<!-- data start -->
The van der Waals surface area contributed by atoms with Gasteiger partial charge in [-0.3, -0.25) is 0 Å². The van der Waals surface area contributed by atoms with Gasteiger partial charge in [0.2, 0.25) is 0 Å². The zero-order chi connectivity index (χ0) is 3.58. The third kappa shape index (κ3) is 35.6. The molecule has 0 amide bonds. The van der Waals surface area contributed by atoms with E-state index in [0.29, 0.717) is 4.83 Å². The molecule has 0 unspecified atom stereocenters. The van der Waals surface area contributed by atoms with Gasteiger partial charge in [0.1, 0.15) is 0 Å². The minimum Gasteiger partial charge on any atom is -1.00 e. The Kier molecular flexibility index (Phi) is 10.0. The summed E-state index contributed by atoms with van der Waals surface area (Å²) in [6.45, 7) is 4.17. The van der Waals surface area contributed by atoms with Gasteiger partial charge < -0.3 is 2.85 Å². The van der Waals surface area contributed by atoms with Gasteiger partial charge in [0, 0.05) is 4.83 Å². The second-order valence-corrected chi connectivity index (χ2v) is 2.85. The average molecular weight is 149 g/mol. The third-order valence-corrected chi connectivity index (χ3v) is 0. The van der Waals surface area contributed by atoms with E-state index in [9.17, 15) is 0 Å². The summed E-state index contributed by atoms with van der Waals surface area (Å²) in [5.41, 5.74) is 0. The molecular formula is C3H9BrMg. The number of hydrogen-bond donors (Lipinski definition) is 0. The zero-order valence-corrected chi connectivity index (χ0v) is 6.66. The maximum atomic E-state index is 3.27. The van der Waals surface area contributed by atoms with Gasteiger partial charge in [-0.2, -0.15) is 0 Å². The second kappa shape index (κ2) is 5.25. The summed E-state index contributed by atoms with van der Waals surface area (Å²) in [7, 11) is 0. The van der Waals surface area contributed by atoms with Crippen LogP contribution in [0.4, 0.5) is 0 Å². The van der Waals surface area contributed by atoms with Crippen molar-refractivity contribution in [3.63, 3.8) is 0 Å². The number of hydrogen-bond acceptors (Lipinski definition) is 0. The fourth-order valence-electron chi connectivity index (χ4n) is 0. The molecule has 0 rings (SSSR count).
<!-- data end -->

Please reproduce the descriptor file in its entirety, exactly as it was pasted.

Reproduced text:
The van der Waals surface area contributed by atoms with Gasteiger partial charge in [-0.3, -0.25) is 0 Å². The van der Waals surface area contributed by atoms with Gasteiger partial charge in [0.2, 0.25) is 0 Å². The zero-order chi connectivity index (χ0) is 3.58. The third kappa shape index (κ3) is 35.6. The molecule has 0 amide bonds. The van der Waals surface area contributed by atoms with E-state index in [0.29, 0.717) is 4.83 Å². The molecule has 0 unspecified atom stereocenters. The van der Waals surface area contributed by atoms with Gasteiger partial charge in [0.1, 0.15) is 0 Å². The minimum Gasteiger partial charge on any atom is -1.00 e. The Kier molecular flexibility index (Phi) is 10.0. The summed E-state index contributed by atoms with van der Waals surface area (Å²) in [6.45, 7) is 4.17. The van der Waals surface area contributed by atoms with Gasteiger partial charge < -0.3 is 2.85 Å². The van der Waals surface area contributed by atoms with Gasteiger partial charge in [0, 0.05) is 4.83 Å². The second-order valence-corrected chi connectivity index (χ2v) is 2.85. The average molecular weight is 149 g/mol. The third-order valence-corrected chi connectivity index (χ3v) is 0. The van der Waals surface area contributed by atoms with E-state index in [9.17, 15) is 0 Å². The summed E-state index contributed by atoms with van der Waals surface area (Å²) in [5.41, 5.74) is 0. The molecular formula is C3H9BrMg. The number of hydrogen-bond donors (Lipinski definition) is 0. The zero-order valence-corrected chi connectivity index (χ0v) is 6.66. The maximum atomic E-state index is 3.27. The van der Waals surface area contributed by atoms with Gasteiger partial charge in [-0.2, -0.15) is 0 Å². The second kappa shape index (κ2) is 5.25. The summed E-state index contributed by atoms with van der Waals surface area (Å²) in [7, 11) is 0. The van der Waals surface area contributed by atoms with Crippen LogP contribution in [0.4, 0.5) is 0 Å². The van der Waals surface area contributed by atoms with Crippen molar-refractivity contribution in [3.63, 3.8) is 0 Å². The number of hydrogen-bond acceptors (Lipinski definition) is 0. The fourth-order valence-electron chi connectivity index (χ4n) is 0. The molecule has 0 rings (SSSR count).